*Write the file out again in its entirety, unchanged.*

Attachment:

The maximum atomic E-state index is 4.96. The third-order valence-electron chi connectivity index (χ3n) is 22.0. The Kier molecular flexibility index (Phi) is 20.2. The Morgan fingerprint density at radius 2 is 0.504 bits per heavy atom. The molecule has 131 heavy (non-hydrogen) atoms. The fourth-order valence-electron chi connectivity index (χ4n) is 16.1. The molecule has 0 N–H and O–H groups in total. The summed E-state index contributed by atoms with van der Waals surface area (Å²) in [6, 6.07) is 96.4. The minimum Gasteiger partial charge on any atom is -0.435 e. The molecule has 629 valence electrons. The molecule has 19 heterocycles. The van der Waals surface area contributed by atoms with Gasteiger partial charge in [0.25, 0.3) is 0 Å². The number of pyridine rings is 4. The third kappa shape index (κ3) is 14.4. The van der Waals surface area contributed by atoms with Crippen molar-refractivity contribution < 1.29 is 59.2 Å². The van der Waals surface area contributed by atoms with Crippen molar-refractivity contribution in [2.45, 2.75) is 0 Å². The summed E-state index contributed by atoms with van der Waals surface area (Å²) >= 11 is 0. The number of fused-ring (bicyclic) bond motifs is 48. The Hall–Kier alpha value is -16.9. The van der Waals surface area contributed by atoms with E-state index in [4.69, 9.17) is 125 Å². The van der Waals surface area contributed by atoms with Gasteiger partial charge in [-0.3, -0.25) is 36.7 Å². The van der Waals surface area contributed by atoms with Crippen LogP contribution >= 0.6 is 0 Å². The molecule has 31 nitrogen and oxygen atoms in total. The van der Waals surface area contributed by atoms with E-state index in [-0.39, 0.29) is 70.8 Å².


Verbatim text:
The maximum atomic E-state index is 4.96. The third-order valence-electron chi connectivity index (χ3n) is 22.0. The Kier molecular flexibility index (Phi) is 20.2. The Morgan fingerprint density at radius 2 is 0.504 bits per heavy atom. The molecule has 131 heavy (non-hydrogen) atoms. The fourth-order valence-electron chi connectivity index (χ4n) is 16.1. The molecule has 0 N–H and O–H groups in total. The summed E-state index contributed by atoms with van der Waals surface area (Å²) in [6, 6.07) is 96.4. The minimum Gasteiger partial charge on any atom is -0.435 e. The molecule has 629 valence electrons. The molecule has 19 heterocycles. The van der Waals surface area contributed by atoms with Gasteiger partial charge in [0.25, 0.3) is 0 Å². The number of pyridine rings is 4. The third kappa shape index (κ3) is 14.4. The van der Waals surface area contributed by atoms with Crippen molar-refractivity contribution < 1.29 is 59.2 Å². The van der Waals surface area contributed by atoms with Crippen molar-refractivity contribution in [2.45, 2.75) is 0 Å². The summed E-state index contributed by atoms with van der Waals surface area (Å²) >= 11 is 0. The number of fused-ring (bicyclic) bond motifs is 48. The Hall–Kier alpha value is -16.9. The van der Waals surface area contributed by atoms with E-state index in [4.69, 9.17) is 125 Å². The van der Waals surface area contributed by atoms with Gasteiger partial charge in [-0.3, -0.25) is 36.7 Å². The van der Waals surface area contributed by atoms with Crippen LogP contribution >= 0.6 is 0 Å². The molecule has 31 nitrogen and oxygen atoms in total. The van der Waals surface area contributed by atoms with E-state index in [-0.39, 0.29) is 70.8 Å².